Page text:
1903 Wright Engine

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nce they had decided to attempt powered flight, the Wrights calculated they needed an engine that produced at least 8 horsepower and weighed no more than 200 pounds (91 kilograms). A quick survey of the automotive market showed there was no such engine available and they would have to make their own. An acquaintance at the nearby Buckeye Irons and Brass Works advised then that they could save weight if they cast the engine block from aluminum. Although this was a soft metal, alloys had recently been developed that were much stronger both Benz and Daimler in Germany were successfully making engines with aluminum blocks. The Wrights decided to cast the block from an alloy of 92% aluminum and 8% copper.

After the castings had been made the Wrights "mechanician," Charlie Taylor, machined the parts and assembled the engine. He later described his work:

"We didn’t make any drawings. One of us would sketch out the part we were talking about on a piece of scratch paper, and I’d spike the sketch over my bench. It took me six weeks to make that engine. The only metal-working machines we had were a lathe and a drill press, run by belts from the stationary gas engine.

"The crankshaft was made out of a block of machine steel 6 by 31 inches and 1-5/8 inch thick. I traced the outline on the slab, then drilled through with the drill press until I could knock out the surplus pieces with a hammer and chisel. Then I put it in the lathe and turned it down to size and smoothness.

"The body of the first engine was of cast aluminum and was bored out on the lathe for independent cylinders. The pistons were cast iron, and these were turned down and grooved for piston rings.

"The completed engine weighed 180 pounds and developed 12 horsepower at 1,025 revolutions per minute. [It actually produced nearly 16 hp when it was first started, by this dropped to 12 hp as the engine heated up.]

"...The fuel system was simple. A one-gallon fuel tank [it actually held just 22 ounces] was suspended from a wing strut, and the gasoline fed by gravity down a tube to the engine. The fuel valve was an ordinary gaslight pet cock. There was no carburetor as we know it today. The fuel was fed into a shallow chamber in the manifold. Raw gas blended with air in this chamber, which was next to the cylinders and heated up rather quickly, this helping to vaporize the mixture. The engine was started by priming each cylinder with a few drops of raw gas.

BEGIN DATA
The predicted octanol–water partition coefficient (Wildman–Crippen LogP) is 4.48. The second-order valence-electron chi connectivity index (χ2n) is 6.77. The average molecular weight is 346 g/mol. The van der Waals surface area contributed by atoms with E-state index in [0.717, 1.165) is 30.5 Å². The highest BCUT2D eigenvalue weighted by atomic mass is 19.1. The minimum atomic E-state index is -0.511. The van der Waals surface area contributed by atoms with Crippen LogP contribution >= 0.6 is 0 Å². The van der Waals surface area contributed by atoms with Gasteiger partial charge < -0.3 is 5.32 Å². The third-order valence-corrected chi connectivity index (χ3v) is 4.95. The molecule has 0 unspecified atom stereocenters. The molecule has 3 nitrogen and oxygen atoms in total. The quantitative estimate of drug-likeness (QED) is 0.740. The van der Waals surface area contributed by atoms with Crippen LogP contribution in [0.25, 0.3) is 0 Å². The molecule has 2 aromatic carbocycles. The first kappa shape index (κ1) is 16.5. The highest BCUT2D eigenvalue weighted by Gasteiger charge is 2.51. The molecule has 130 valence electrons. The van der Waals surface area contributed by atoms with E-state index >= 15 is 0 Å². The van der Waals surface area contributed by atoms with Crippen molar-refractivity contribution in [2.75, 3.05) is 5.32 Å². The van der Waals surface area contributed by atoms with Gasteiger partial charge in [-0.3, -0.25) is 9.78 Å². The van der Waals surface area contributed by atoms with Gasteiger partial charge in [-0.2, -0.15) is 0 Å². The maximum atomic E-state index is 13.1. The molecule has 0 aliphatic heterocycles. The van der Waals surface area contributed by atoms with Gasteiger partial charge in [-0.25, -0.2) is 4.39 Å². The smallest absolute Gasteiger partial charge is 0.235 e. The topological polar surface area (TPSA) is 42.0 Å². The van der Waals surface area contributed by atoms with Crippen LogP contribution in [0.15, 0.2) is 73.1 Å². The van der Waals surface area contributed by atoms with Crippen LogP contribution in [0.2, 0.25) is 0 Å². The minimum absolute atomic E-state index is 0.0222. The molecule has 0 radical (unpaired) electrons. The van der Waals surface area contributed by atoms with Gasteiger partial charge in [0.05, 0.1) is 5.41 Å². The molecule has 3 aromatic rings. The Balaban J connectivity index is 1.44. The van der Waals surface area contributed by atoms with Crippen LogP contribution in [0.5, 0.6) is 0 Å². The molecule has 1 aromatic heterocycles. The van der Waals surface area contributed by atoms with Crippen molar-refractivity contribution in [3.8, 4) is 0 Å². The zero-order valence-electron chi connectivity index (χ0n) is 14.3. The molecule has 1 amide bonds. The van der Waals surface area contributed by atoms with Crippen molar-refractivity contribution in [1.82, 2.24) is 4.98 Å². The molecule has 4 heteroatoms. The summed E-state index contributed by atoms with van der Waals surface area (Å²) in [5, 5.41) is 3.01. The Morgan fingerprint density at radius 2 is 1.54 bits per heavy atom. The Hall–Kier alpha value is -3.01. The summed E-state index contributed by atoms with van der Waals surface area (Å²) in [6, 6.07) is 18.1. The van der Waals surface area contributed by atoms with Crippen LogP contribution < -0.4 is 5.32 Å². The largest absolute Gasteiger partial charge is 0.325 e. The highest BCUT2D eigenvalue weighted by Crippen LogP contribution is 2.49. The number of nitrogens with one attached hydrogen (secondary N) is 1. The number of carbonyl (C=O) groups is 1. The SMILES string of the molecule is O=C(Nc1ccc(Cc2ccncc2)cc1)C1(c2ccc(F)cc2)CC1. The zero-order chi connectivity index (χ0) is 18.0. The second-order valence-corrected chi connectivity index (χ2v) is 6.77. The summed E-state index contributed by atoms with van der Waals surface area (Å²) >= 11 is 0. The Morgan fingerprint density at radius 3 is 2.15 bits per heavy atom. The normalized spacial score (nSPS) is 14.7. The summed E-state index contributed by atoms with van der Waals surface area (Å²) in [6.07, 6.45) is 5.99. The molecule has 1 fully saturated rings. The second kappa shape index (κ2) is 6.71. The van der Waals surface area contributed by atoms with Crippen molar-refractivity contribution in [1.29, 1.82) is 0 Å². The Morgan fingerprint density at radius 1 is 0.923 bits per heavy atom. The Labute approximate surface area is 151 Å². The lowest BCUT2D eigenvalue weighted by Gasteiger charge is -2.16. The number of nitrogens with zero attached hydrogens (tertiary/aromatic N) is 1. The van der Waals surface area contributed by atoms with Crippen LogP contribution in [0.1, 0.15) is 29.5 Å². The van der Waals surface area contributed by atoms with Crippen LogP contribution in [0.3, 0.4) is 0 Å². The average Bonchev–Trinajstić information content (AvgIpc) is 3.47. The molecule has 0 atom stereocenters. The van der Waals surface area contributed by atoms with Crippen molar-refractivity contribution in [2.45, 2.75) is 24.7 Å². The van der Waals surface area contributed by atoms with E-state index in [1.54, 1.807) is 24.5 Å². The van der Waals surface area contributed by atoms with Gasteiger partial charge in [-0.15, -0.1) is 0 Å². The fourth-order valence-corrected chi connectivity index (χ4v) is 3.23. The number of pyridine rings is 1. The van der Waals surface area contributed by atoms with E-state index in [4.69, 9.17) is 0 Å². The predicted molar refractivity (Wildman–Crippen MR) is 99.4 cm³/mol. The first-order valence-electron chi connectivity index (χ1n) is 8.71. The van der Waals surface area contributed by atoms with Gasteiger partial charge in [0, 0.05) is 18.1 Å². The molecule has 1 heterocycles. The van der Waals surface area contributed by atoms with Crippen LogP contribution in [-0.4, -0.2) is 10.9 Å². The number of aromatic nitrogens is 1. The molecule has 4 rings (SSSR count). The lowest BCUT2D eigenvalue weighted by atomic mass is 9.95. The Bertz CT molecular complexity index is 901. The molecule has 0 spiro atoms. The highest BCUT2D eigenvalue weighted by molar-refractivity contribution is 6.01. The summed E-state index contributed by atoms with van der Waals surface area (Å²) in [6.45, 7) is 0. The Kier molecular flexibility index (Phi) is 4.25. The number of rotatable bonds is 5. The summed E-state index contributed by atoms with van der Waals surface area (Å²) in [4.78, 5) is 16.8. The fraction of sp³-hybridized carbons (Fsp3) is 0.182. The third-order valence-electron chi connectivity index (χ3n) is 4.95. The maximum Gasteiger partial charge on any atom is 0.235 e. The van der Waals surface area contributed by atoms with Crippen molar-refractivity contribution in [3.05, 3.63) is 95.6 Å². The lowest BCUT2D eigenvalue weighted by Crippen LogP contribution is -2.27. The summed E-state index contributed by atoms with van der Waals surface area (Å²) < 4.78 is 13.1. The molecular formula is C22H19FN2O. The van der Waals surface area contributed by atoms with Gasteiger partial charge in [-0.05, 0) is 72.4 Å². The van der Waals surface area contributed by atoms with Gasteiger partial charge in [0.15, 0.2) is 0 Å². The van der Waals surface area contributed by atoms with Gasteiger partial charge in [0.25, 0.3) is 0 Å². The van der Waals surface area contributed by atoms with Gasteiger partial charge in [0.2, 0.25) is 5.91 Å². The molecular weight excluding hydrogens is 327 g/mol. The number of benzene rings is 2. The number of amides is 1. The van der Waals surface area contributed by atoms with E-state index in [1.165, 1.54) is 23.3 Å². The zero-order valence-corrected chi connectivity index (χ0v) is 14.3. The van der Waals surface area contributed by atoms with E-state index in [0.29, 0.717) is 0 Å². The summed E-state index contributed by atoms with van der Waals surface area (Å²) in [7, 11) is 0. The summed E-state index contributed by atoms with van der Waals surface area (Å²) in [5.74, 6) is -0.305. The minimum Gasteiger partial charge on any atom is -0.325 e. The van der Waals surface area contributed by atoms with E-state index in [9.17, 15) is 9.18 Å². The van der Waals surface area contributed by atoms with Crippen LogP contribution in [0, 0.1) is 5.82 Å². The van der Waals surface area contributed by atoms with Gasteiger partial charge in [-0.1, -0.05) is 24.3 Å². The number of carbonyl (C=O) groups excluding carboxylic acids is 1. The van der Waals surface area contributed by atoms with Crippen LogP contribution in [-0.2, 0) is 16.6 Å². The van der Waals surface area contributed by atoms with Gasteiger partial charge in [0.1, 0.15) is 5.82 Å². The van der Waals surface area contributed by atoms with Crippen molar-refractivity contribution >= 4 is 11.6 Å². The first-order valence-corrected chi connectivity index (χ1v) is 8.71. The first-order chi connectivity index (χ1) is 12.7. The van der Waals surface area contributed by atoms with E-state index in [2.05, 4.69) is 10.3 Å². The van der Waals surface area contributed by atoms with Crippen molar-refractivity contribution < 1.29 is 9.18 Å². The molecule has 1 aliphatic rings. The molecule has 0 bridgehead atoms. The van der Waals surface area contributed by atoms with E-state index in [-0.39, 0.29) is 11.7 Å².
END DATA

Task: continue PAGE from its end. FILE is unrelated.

"The ignition was the make-and-break type. No spark plugs. The spark was made by the opening and closing of two contact points inside the combustion chamber. These were operated by shafts and cams geared to the main camshaft. The ignition switch was an ordinary single-throw knife switch we bought at the hardware store. Dry batteries were used for starting the engine, and then we switched onto a magneto bought from the Dayton Electric Company. There was no battery on the plane.

"Several lengths of speaking tube, such as you find in apartment houses, were used in the radiator.

Other features included a bicycle chain turned the camshaft which operating the spark breaker arms and exhaust valves, but the "automatic" intake valves were opened by suction. Having no throttle, the motor only ran at full speed, tuned with a lever that adjusted the camshaft timing. A splash system lubricated the bearings and other moving parts in the crankcase, while a small gear-driven oil pump supplied oil to a tube that that dripped into the cylinders and onto the pistons.

The engine was first run on 12 February 1903. The very next day it overheated and seized up on the bench during a test run. New castings arrived from the foundry on 20 April 1903 and Charlie had the engine rebuilt and ready to go by early June.